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review 2017-04-30 13:08
New storyline
Batman (2016-) #21 - Jay Leisten,Brad Anderson (Illustrator),Tom King,Jason Fabok

So this promises to answer the questions about The Comedian's button and how that ties into Rebirth.   The problem?  I haven't read Rebirth.   (Which, yes, there was Batman: Rebirth, Rebirth was what this whole retcon was named, and there was an issue simply called Rebirth.)   So I do feel slightly out of the loop and I'm kinda itching to get Rebirth to see what's what, and how The Watchmen, and that whole alternate universe DC world, ties into this event, and what's happened to these characters and those apparently missing ten years.   I haven't quite picked it up yet, though. 


When Reverse Flash hits up the Batcave, Batman has to hold the villain off until Flash gets there.   (He'd been trying to figure out the button mystery and had called Flash over; in the middle of a fight already, Flash promises to get there in one minute.)


Except... something happen.  Reverse Flash claims to see God, although given that he's gone into the Watchmen-verse, people are guessing he saw Doctor Manhattan.   This continues in The Flash, which I don't read regularly.  I don't reward companies who do these kind of crossovers, because they're hoping to get me to buy another title, and penalizing me if I don't invest in another title.   Seeing as I read Batman for the author, I have no interest in picking up Flash as a pull, so I refused to buy Flash 21.   We'll see how the next Batman goes...


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review 2015-08-02 08:00
The Soulless Grave
The Soulless Grave (The Age of the Infinite Book 2) - Jason King

Warning: The following synopsis does contain some spoilers for the first book, The Lure of Fools. So, if you haven't read the first book yet, you might want to read my review of it =).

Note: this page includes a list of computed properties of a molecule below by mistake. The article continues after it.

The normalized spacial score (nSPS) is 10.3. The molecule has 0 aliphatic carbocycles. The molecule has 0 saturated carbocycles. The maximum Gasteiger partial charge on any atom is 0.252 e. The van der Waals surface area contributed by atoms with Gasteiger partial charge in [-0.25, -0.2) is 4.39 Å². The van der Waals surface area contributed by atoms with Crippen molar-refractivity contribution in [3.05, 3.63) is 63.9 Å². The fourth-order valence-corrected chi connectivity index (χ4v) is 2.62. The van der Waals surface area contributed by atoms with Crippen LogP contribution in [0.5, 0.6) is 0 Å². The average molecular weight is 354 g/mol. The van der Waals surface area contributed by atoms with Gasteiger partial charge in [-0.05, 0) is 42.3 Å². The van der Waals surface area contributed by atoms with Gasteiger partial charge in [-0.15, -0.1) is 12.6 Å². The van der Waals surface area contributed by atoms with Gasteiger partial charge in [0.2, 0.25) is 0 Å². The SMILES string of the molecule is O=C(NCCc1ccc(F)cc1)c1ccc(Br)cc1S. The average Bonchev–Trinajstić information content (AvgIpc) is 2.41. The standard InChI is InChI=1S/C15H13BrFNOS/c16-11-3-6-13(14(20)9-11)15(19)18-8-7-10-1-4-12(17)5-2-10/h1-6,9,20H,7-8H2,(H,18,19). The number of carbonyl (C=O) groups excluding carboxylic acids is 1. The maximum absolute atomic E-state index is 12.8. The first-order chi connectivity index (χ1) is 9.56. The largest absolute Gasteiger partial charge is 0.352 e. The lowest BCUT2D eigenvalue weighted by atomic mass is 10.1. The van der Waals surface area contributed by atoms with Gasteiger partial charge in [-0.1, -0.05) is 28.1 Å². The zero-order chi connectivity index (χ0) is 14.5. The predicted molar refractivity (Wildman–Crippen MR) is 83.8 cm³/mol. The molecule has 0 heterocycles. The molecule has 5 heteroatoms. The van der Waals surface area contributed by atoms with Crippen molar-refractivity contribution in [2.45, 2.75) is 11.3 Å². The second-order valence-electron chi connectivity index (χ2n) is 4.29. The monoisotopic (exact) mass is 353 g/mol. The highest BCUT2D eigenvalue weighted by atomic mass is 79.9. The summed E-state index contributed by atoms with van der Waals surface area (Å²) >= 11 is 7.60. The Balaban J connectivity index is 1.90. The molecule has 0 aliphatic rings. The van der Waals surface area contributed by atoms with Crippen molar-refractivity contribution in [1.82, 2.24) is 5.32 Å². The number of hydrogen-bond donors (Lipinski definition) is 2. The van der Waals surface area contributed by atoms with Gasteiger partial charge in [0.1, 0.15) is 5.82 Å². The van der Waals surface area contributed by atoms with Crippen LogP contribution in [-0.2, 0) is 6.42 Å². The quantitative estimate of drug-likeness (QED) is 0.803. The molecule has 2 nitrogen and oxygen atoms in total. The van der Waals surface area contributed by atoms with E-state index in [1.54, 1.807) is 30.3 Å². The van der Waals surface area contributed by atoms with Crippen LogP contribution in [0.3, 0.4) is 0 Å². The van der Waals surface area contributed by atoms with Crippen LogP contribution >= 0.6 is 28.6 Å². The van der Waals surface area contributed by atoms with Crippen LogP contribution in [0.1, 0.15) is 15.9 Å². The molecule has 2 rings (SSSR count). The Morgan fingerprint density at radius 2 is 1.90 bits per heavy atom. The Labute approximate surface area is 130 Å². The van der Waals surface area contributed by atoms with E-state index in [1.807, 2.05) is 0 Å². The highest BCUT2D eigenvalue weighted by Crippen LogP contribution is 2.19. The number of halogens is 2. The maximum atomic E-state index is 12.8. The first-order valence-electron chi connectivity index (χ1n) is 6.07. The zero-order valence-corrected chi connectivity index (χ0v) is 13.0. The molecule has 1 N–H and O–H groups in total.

Adventure is the lure of fools, and excitement glamour to the gullible. The siren song of the world is as music to the wanderer’s feet, but that dance leads only to the soul less grave…


Kairah lies unconscious and upon the threshold of death, but her dire state has awakened her oracle heritage and she sees in vision a land stripped of all life. But is what she seeing the past, or the future?


Ezra, having learned that his nephew, Jekaran, has bonded the sword of the Invincible Shadow, is forced to return to the Rikujo crime syndicate for help in rescuing Jek from the custody of the king, who plans to execute him in order to take the sword for himself. But can he convince some of the most dangerous brigands in Shaelar that he is still the ruthless and cunning Argentus?


Using his illusory spell-craft, Jenoc has infiltrated the King of Aiestal’s court, and is on the brink of igniting another talis war; one that will cause humanity to wipe each other off the face of Shaelar. But when Kairah is brought to the king unconscious, he has to work quickly to set his plans in motion before she wakes and reveals him.

All the while The Eater draws ever closer…


Find Online: Amazon US | Amazon UK | Goodreads



Thanks to the publisher for providing me with a free copy of this book so I could participate in this blog review tour!


This second book starts in much the same way as the first. The Eater, the wood-killing, life-sucking monster I described earlier is back in the first chapter, and I was starting to get a little worried. Will there once again only be information about it in the first chapter, while it sounds so interesting? Luckily, this time the story is more about the Eater, though more is definitely still to come as the Eater comes ever closer. 


At the same time the main story picks up right were it was left in the first book. All the characters make another performance, while some (start) show(ing) their true colours. The groups fall apart but still this isn't the most original fantasy series I'm reading. Is that a problem? Not necessarily, since sometimes when it reads good, it doesn't need to be groundbreakingly new.


The magic was still very interesting, but at times it felt as a simple solution so solve a lot of the problems that were encountered. I would like to know more about the rules of this Apeiron and the Talis and how everything fits together. I think it could be really interesting to learn more about it.


All in all, I enjoyed this second novel a little bit more than the first one, since after they split up it gets a bit more original, or so it felt to me. And I'm looking forward to the next book. These are nice snackbooks!


The Soulless Grave is the second book of The Age of the Infinite. The first book is The Lure of Fools.



About Jason King